I know in Ohio, the Cleveland Clinic has an intense daily program that you go to all day. They use multiple disciplinary techniques to get chronic pain patients off narcotics. They involve your family for counseling as well. I’ve seen it work about 40% of the time. The patients who have RSD/CRPS still have some form of muscle relaxer and in some cases antidepressant and the ketamine cream.
    There’s a boon out that someone mentioned in another comment called Pain-Wise A Patient’s Guide To Pain Management by: Kloth,Trescot and Riegler. It should, in my opinion, be every pain patient’s or patient’s loved ones’s “bible”. I’m not a doctor or nurse but I was in the medical profession until this disease robbed me of my life. So I started fighting back. I help with a local support group. My administrators had to step up because my health deteriorated and I’m ambassador for US Pain Foundation. The key to healthy change is education. We are educating our first responders and hospitals here. Next is pharmacies. If all of us just talk to 1 person we can make a major change.
    When you go to your local library and look for books for your disease such as RSD. If they do not have any listed, go on the computer there, go to Amazon and search for RSD/CRPS. See what interests you. Click on that book so you can see everything such as the numbers and author etc. Make a copy or write it down. Most libraries allow so many free copies daily. Then take it to the person in charge and kindly ask if they can see if they can get those books in. Mine has more now. They didn’t have any. It’s worth a shot. Education is the key to East meets West. Everyone is different so your treatment plan will also be different. Hopefully it will be so very much better. With the East you are taking control of your pain!!!

  2. Tim Mason at 2:50 pm

    I just ordered one of the books. Communicating to your pain doctor.
    I am looking forward to reading this because it was written by a Pain Specialist that has great looking credentials.
    Great Article too!

  3. Carla Cheshire at 2:30 pm

    What about people with chronic pain who have been using opioid therapy for 10+ years?
    What is the plan for them? Possibly mindfulness therapy in addition to opioids? How does one just stop opioids? They are quite successful for bringing pain levels down and allowing people to live a better life, side effects and all. I tried mind techniques, audio relaxation tapes and imagery when I was first diagnosed but they were not nearly as effective as opioids in my case.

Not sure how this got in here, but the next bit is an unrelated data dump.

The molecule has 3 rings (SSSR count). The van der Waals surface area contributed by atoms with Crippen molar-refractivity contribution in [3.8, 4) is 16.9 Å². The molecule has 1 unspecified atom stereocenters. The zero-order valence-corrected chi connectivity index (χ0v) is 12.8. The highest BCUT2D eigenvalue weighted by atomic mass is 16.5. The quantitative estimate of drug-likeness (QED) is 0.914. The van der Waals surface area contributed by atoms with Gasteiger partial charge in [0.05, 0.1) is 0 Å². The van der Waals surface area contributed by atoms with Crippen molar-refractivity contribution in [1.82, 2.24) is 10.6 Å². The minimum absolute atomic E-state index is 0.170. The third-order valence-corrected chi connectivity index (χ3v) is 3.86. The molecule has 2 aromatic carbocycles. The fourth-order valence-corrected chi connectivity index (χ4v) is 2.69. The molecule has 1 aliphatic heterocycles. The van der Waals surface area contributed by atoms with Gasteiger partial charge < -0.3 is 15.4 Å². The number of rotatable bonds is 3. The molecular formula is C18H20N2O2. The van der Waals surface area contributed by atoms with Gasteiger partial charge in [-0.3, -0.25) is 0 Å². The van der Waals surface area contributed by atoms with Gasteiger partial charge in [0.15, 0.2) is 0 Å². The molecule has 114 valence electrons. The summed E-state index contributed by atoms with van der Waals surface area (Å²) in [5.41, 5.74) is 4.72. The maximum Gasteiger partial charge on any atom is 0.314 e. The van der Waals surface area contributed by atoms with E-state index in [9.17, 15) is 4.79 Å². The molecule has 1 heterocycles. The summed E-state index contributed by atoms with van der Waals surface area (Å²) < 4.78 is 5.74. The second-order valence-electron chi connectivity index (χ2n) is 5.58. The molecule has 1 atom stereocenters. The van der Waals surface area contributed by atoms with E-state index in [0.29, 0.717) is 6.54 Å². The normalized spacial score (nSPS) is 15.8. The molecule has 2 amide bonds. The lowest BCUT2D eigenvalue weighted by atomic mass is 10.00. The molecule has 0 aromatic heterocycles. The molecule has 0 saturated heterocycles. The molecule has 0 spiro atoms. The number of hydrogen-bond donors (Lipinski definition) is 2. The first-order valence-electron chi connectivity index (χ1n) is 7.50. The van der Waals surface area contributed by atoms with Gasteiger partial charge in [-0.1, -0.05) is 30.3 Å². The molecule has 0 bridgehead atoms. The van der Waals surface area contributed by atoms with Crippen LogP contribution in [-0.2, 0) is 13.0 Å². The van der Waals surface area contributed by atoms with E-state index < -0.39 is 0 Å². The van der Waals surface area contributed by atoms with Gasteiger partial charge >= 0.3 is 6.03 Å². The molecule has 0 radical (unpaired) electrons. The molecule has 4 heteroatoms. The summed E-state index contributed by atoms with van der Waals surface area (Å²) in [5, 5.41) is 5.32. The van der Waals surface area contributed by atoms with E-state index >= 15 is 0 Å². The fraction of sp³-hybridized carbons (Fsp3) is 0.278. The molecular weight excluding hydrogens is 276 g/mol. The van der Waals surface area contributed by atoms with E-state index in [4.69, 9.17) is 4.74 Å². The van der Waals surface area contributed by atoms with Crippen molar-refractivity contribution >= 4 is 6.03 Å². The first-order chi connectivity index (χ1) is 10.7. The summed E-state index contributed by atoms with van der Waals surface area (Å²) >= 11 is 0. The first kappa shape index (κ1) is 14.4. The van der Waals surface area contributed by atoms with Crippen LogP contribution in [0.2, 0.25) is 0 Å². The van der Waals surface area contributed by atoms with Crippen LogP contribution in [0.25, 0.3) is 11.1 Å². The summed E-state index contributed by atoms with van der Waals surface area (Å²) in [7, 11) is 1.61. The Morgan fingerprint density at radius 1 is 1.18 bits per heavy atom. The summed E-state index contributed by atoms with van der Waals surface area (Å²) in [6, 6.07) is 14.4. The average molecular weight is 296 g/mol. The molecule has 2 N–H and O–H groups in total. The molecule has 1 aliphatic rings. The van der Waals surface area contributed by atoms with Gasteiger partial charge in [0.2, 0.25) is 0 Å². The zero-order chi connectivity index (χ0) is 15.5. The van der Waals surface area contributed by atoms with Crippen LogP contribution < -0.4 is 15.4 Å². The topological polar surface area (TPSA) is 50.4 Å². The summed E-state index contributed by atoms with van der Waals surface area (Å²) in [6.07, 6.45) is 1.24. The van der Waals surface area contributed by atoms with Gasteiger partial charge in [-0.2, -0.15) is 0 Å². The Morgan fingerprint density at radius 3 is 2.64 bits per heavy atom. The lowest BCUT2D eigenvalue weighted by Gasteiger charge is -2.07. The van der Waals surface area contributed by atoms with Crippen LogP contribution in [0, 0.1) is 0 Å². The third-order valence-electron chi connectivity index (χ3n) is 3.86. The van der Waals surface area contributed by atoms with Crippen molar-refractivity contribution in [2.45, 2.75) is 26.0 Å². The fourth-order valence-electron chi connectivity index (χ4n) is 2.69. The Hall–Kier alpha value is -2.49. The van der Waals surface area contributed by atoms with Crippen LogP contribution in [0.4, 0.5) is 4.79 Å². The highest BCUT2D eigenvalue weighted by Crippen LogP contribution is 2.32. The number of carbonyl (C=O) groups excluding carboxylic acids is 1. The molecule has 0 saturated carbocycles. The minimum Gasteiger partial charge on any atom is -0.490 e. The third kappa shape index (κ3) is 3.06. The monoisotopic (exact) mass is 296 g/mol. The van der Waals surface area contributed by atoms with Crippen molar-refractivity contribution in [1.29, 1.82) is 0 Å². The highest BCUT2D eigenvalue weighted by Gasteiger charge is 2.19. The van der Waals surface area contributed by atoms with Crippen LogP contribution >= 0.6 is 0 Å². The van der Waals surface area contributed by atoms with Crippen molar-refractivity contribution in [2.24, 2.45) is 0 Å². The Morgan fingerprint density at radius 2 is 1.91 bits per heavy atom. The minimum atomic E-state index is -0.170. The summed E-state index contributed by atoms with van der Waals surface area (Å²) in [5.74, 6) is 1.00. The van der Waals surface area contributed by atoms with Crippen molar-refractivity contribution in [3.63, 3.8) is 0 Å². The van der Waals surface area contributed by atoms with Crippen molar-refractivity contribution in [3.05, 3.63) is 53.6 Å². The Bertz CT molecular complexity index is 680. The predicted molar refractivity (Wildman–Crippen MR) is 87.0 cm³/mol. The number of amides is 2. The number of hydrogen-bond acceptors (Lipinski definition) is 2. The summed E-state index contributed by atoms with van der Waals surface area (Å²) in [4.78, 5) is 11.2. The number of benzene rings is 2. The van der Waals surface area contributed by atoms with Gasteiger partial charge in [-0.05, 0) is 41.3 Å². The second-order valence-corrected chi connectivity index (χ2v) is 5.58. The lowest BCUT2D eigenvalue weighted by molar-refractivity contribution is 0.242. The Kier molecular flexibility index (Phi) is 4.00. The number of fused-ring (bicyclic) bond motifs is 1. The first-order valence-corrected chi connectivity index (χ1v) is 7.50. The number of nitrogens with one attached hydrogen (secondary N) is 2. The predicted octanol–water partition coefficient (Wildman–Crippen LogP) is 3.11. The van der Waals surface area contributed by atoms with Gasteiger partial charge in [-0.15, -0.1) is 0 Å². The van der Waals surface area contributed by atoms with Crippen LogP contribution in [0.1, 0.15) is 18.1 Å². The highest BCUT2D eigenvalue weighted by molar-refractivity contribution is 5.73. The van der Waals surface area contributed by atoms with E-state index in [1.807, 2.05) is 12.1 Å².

If the CDC wants to pull pain patients off opioids they need to spell out how to go about this and they need to fund it too. Otherwise, how will there be successful outcomes?

  4. Jean Price at 5:09 pm

    I found this doctor and this article interesting. I did have a few concerns I’d wish were more clarified, for instance, although I also agree that patients definitely want more than just pills…I’m not sure the sequencing is a one size fits all type of plan. I know he says the CDC advises doctors to use other therapies first, (of course they would!), but have you ever sit at a computer in pain? Or tried to relax in severe pain? Perhaps a better plan, especially for some one in an acute flare of their pain would be a simultaneous use of medications to dull the pain enough for the patient to be able to participate and use the other therapies without their poor comfort ,evel intjerfering. There is a hierarchy of needs to be met before we can learn, and pain can really interfere with achieving the necessary steps. I have always felt doctors who only used prescriptions, i.e.medications, were not my best choice. Yet I do not want doctor who won’t prescribe medications when needed, along with other therapies. It would be nice to have an article outlining exactly what mindfulness therapy means….a concise definition and examples. I’m assuming I understand all that he is talking about but I don’t know for certain….does imagery fits into this or also relaxation techniques, and special pain relaxation techniques like I’ve used before with an audio tape, or music therapy and distraction therapy. The more precise information we have, the better able we are to see if this is something we’d like to try.